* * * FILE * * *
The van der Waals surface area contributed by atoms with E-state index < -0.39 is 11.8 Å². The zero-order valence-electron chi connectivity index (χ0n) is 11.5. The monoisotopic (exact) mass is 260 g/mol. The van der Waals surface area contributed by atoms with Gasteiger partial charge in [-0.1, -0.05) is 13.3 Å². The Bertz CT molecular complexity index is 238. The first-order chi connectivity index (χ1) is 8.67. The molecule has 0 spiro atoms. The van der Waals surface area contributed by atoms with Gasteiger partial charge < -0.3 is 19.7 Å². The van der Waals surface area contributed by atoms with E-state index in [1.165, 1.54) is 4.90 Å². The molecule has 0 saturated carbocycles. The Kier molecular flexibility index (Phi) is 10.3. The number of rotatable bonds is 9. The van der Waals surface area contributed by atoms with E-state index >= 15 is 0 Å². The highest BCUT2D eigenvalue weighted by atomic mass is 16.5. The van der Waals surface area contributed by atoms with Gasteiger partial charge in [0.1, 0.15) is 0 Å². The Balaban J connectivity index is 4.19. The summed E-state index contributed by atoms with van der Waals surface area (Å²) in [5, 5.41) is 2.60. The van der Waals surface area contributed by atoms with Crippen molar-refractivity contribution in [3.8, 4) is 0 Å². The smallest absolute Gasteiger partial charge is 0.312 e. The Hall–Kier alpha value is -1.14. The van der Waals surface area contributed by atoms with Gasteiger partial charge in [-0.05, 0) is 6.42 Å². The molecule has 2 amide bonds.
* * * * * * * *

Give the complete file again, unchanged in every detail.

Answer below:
The van der Waals surface area contributed by atoms with E-state index < -0.39 is 11.8 Å². The zero-order valence-electron chi connectivity index (χ0n) is 11.5. The monoisotopic (exact) mass is 260 g/mol. The van der Waals surface area contributed by atoms with Gasteiger partial charge in [-0.1, -0.05) is 13.3 Å². The Bertz CT molecular complexity index is 238. The first-order chi connectivity index (χ1) is 8.67. The molecule has 0 spiro atoms. The van der Waals surface area contributed by atoms with Gasteiger partial charge < -0.3 is 19.7 Å². The van der Waals surface area contributed by atoms with E-state index in [1.165, 1.54) is 4.90 Å². The molecule has 0 saturated carbocycles. The Kier molecular flexibility index (Phi) is 10.3. The number of rotatable bonds is 9. The van der Waals surface area contributed by atoms with E-state index >= 15 is 0 Å². The highest BCUT2D eigenvalue weighted by atomic mass is 16.5. The van der Waals surface area contributed by atoms with Gasteiger partial charge in [0.1, 0.15) is 0 Å². The Balaban J connectivity index is 4.19. The summed E-state index contributed by atoms with van der Waals surface area (Å²) in [5, 5.41) is 2.60. The van der Waals surface area contributed by atoms with Crippen molar-refractivity contribution in [3.8, 4) is 0 Å². The smallest absolute Gasteiger partial charge is 0.312 e. The Hall–Kier alpha value is -1.14. The van der Waals surface area contributed by atoms with Gasteiger partial charge in [-0.05, 0) is 6.42 Å². The molecule has 2 amide bonds.